Acclaiming Saint Dorothy: An Argument Against Her Canonization

Many Catholic Workers support the process of adding Dorothy Day to the Church’s official roster of canonized saints—but not all do. While this opposition to the canonization process is often acknowledged, the reasons behind it are rarely detailed. In the spirit of “clarification of thought,” then, here are some of the those reasons.

Dorothy Day faces sheriff deputies at Giumarra orchard picket with the United Farm Workers Union, American Federation of Labor - Congress of Industrial Organizations, 1973, Lamont, CA. Photo by Bob Fitch courtesy of the Bob Fitch Photography Archive,Department of Special Collections, Stanford University.

In September 2015, Pope Francis spoke to the assembled Congress of the United States: “In these times when social concerns are so important, I cannot fail to mention the Servant of God Dorothy Day, who founded the Catholic Worker Movement. Her social activism, her passion for justice and for the cause of the oppressed, were inspired by the Gospel, her faith, and the example of the saints.” Since that day the process toward having Dorothy Day canonized, officially declared a saint by the Church, that began 15 years earlier has gotten much public attention.

Many among those who knew Dorothy and members of the Catholic Worker movement she and Peter Maurin founded welcome this attention and support the work of the “Dorothy Day Guild” toward her canonization, but not all. While articles sometimes mention that there are some in the movement who are ambivalent or even opposed to the Church naming Dorothy a saint, those reservations are usually not articulated. It has largely been left a mystery, how Catholics who knew her personally or who came later and dedicated their lives to the movement she co-founded might not be enthusiastically in favor of having her sanctity officially recognized by the Vatican. By listing some of those reservations I do not intend to argue with good friends who do not share them or to cast aspersions on their good intentions, nor do I wish to derail or even to influence the process, even if I could. I write this in the spirit of “clarification of thought” that Peter and Dorothy called an essential facet of the Catholic Worker and I hope that it is not a cause for offense.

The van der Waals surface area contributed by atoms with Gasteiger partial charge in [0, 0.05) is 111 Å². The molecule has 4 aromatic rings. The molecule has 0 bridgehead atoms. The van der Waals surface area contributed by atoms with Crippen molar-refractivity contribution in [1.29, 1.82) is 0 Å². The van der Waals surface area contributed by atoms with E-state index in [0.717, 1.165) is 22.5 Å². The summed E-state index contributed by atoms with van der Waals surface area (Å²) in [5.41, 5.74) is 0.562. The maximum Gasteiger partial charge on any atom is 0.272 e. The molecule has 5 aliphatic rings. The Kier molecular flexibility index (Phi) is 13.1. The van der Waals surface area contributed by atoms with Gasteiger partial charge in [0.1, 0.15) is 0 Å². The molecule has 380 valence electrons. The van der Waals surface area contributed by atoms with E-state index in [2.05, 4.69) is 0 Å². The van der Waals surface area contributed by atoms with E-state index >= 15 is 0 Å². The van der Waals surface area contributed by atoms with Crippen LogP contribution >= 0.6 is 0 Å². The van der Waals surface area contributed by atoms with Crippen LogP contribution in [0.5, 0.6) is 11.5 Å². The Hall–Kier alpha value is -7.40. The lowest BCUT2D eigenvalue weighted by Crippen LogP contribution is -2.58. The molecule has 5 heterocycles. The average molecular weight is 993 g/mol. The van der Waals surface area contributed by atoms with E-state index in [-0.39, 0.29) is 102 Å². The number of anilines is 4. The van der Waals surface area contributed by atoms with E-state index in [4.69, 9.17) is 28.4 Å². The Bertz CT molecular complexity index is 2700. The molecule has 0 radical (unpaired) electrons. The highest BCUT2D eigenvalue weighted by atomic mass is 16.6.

In the last years of her life, when I knew her, Dorothy Day was often irritated by the personality cult that was already growing up around her. The admiration of strangers was not a balm to her, to say the least. “Why do they want to talk with me?” she sometimes complained about the well-wishers she attracted. She was “just an old woman who lives upstairs,” she said. If these admirers were not motivated by idle curiosity but were truly interested in the work and vision of the Catholic Worker, Dorothy reasoned, they would be more interested in talking with the young people who were making the soup, planting the garden, putting out the newspaper, walking the picket line or going to jail than with her. She could be more gracious, sometimes, responding to the angry abuse of demented or intoxicated guests at our table than to the pious adulation of the good people who read in a magazine that she was a “living saint” and wanted to get a look at her while they still could. In the former she recognized “Christ in His most distressing disguise” deserving of her patience and deference. The latter were just wasting her time and their own.